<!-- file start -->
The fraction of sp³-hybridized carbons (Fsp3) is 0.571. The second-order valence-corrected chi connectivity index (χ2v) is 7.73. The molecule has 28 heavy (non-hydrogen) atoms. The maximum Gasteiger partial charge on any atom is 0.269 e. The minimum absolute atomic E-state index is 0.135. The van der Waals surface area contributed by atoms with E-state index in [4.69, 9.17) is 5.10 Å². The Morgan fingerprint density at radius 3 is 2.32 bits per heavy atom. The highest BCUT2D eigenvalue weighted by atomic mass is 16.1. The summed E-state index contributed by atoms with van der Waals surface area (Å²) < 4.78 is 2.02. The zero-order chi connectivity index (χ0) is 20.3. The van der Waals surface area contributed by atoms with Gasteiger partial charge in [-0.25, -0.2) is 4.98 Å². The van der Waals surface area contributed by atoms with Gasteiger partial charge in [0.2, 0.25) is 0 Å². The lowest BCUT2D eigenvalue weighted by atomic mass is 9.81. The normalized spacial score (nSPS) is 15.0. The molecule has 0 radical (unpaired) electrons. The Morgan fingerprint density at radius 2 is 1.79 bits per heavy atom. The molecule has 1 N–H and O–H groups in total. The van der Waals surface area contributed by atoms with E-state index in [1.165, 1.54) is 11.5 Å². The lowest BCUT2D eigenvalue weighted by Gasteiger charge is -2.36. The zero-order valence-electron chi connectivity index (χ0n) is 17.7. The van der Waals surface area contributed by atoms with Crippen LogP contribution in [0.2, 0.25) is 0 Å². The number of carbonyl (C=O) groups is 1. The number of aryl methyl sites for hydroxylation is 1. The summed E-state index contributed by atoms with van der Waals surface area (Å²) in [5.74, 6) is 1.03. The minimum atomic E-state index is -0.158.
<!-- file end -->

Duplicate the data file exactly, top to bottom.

The fraction of sp³-hybridized carbons (Fsp3) is 0.571. The second-order valence-corrected chi connectivity index (χ2v) is 7.73. The molecule has 28 heavy (non-hydrogen) atoms. The maximum Gasteiger partial charge on any atom is 0.269 e. The minimum absolute atomic E-state index is 0.135. The van der Waals surface area contributed by atoms with E-state index in [4.69, 9.17) is 5.10 Å². The Morgan fingerprint density at radius 3 is 2.32 bits per heavy atom. The highest BCUT2D eigenvalue weighted by atomic mass is 16.1. The summed E-state index contributed by atoms with van der Waals surface area (Å²) < 4.78 is 2.02. The zero-order chi connectivity index (χ0) is 20.3. The van der Waals surface area contributed by atoms with Gasteiger partial charge in [-0.25, -0.2) is 4.98 Å². The van der Waals surface area contributed by atoms with Gasteiger partial charge in [0.2, 0.25) is 0 Å². The lowest BCUT2D eigenvalue weighted by atomic mass is 9.81. The normalized spacial score (nSPS) is 15.0. The molecule has 0 radical (unpaired) electrons. The Morgan fingerprint density at radius 2 is 1.79 bits per heavy atom. The molecule has 1 N–H and O–H groups in total. The van der Waals surface area contributed by atoms with E-state index in [1.165, 1.54) is 11.5 Å². The lowest BCUT2D eigenvalue weighted by Gasteiger charge is -2.36. The zero-order valence-electron chi connectivity index (χ0n) is 17.7. The van der Waals surface area contributed by atoms with Crippen LogP contribution in [0.2, 0.25) is 0 Å². The number of carbonyl (C=O) groups is 1. The number of aryl methyl sites for hydroxylation is 1. The summed E-state index contributed by atoms with van der Waals surface area (Å²) in [5.74, 6) is 1.03. The minimum atomic E-state index is -0.158.